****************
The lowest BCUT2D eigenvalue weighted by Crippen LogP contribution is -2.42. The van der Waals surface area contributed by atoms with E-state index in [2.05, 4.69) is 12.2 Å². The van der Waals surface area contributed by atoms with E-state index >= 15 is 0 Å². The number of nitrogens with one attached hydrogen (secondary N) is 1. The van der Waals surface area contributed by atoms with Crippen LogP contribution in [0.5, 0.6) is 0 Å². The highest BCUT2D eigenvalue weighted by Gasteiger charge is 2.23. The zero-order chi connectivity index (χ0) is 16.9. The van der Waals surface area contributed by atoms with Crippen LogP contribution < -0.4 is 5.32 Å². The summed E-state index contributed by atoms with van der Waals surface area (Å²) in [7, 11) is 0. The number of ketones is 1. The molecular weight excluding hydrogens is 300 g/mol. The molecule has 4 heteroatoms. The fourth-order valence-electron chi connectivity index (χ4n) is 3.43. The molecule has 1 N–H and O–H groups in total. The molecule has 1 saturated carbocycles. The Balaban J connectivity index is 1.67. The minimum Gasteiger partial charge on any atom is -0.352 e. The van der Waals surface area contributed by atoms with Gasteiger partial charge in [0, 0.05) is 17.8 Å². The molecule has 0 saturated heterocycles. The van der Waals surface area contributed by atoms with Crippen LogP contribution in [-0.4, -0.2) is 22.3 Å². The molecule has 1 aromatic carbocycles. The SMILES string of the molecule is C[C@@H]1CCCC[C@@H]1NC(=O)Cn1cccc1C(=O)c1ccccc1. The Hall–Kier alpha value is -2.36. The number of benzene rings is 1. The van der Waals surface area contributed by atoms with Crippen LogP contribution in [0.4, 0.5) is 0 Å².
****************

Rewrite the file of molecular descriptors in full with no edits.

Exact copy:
The lowest BCUT2D eigenvalue weighted by Crippen LogP contribution is -2.42. The van der Waals surface area contributed by atoms with E-state index in [2.05, 4.69) is 12.2 Å². The van der Waals surface area contributed by atoms with E-state index >= 15 is 0 Å². The number of nitrogens with one attached hydrogen (secondary N) is 1. The van der Waals surface area contributed by atoms with Crippen LogP contribution in [0.5, 0.6) is 0 Å². The highest BCUT2D eigenvalue weighted by Gasteiger charge is 2.23. The zero-order chi connectivity index (χ0) is 16.9. The van der Waals surface area contributed by atoms with Crippen LogP contribution < -0.4 is 5.32 Å². The summed E-state index contributed by atoms with van der Waals surface area (Å²) in [7, 11) is 0. The number of ketones is 1. The molecular weight excluding hydrogens is 300 g/mol. The molecule has 4 heteroatoms. The fourth-order valence-electron chi connectivity index (χ4n) is 3.43. The molecule has 1 N–H and O–H groups in total. The molecule has 1 saturated carbocycles. The Balaban J connectivity index is 1.67. The minimum Gasteiger partial charge on any atom is -0.352 e. The van der Waals surface area contributed by atoms with Gasteiger partial charge in [0, 0.05) is 17.8 Å². The molecule has 0 saturated heterocycles. The van der Waals surface area contributed by atoms with Crippen LogP contribution in [-0.4, -0.2) is 22.3 Å². The molecule has 1 aromatic carbocycles. The SMILES string of the molecule is C[C@@H]1CCCC[C@@H]1NC(=O)Cn1cccc1C(=O)c1ccccc1. The Hall–Kier alpha value is -2.36. The number of benzene rings is 1. The van der Waals surface area contributed by atoms with Crippen LogP contribution in [0.4, 0.5) is 0 Å².